Referring to FIG. 5, the FS SYNC detector works by searching for a specific pattern (KJKJ). Each of these bits must have a duration that is within the specification for a FS bit-time. Detecting this sequence allows for a unique differentiation of FS signaling, however the PHY must only be transitioned into a FS mode after the packet is complete. This is done so that the PHY only starts receiving full packets. Thus, after detecting the SYNC pattern, the logic waits until the packet completes (an SE0 signal is seen) before alerting the speed detection logic. After seeing the SE0 signal, the logic does an extra check to make sure that a FS J is detected immediately after the SE0 signal. If so, the speed detection unit is alerted that a FS SYNC was detected, and will transition out of the initial state to the FS capable mode. If a FS J signal is not detected, the detection logic returns to the initial state without asserting the FS detected signal.

The use of the FS SYNC as a transition into the FS mode is not used outside of the initial state because it causes the analyzer to drop the packet whose SYNC was detected. This is due to the fact that the PHY is only changed into the appropriate mode after the packet has completed. As described earlier, it is acceptable of the analyzer to drop the very first packet on an already communicating bus, as it simply appears as a slightly delayed start of a capture. Dropping packets at any other time would defeat the purpose of the tool, as the user would be unable to differentiate from captures in which the analyzer dropped the packet or in which the devices under test never transmitted the packet.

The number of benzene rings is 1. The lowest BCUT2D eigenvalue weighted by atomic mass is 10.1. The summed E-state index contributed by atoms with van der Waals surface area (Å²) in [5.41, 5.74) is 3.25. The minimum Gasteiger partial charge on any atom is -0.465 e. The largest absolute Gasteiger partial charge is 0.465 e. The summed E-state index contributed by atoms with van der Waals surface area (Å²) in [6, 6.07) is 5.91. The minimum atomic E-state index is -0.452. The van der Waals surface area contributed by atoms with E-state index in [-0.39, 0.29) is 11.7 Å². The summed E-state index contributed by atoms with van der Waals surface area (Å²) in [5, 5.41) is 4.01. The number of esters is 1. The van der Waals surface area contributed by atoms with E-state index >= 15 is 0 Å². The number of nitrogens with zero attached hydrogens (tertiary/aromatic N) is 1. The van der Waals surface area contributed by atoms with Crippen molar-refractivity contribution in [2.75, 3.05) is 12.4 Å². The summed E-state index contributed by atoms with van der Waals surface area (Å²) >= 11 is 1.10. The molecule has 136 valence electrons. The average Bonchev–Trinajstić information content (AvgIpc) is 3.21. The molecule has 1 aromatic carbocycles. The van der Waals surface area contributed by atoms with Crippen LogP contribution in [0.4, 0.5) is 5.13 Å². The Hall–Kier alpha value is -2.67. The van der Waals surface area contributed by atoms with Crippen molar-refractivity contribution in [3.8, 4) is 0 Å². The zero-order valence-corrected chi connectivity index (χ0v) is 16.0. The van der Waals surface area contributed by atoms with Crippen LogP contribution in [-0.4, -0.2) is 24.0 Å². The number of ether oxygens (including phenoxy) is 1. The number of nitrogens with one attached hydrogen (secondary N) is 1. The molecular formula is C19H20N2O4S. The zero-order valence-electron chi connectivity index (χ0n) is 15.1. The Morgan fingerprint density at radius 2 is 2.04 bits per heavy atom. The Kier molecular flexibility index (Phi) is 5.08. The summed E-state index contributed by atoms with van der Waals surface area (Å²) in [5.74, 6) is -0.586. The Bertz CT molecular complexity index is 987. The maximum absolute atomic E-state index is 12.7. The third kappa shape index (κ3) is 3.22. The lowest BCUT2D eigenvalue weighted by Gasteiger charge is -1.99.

LS-over-FS signaling is a unique USB signaling mode in which FS polarity signals are sent at LS signaling rates. This mode will be encountered whenever a LS device is connected to a FS bus (i.e., through a FS hub). The hub is responsible for keeping out FS signals to the LS device, and inverting the polarity of the LS-over-FS signals so that they look correct to LS devices. On the other hand, FS devices connected in such a configuration will see both FS signals and LS-over-FS signals (see FIG. 6). Thus, a robust protocol analyzer that wishes to show all communication that occurs on the bus must be able to show both the FS and LS-over-FS signals that may be present, and change the setting of the PHY appropriately if necessary.

The present invention will transition to the LS-over-FS mode from the FS mode when a FS K signal is seen on the bus for approximately 333 ns outside the context of an active packet. The timing of this FS K signal is such that it would be impossible for it to occur outside of the context of an active packet, except during the beginning of a LS-over-FS SYNC sequence or a FS resume signal. Therefore, if specific safety measures are put in place, it uniquely describes the LS-over-FS signaling mode, and can be used to cause a transition and change in the PHY. The transition out of the LS-over-FS mode is done in a number of ways. The most obvious is the transition back to FS mode once a packet completes. Some safety measures are also put in place in case a packet never appears (such as during a resume signal). Specifically, if a FS J signal is seen on the bus for more than 3 us outside the context of an active packet, then the PHY is reverted back to FS. This duration is chosen so that it can not happen before the PHY has an opportunity to assert the validity of a packet, but is still fast enough to be able to transition and capture the next packet. Furthermore, as in all the previous states, if an SE0 signal is seen on the bus for at least 225 ns outside of the context of an active packet, then the PHY is reverted back to HS.

Further note that the multiple receivers may be on a single chip, or be separated on multiple chips, but must be operated simultaneously. Also, initially the analyzer may transition out of the initial state directly into the LS mode by looking for a LS SYNC sequence. In an alternative embodiment, the initial state of the PHY can be preset into the FS mode, and the speed detection logic can then use the PHY's internal logic to detect the FS SYNC (instead of doing it manually through the FS receiver signals). In a further alternative embodiment, the generation of the active packet signal for FS, LS, and LS-over-FS signaling can be done manually by processing the raw signals of the receiver, and tracking the SYNC and EOP signals.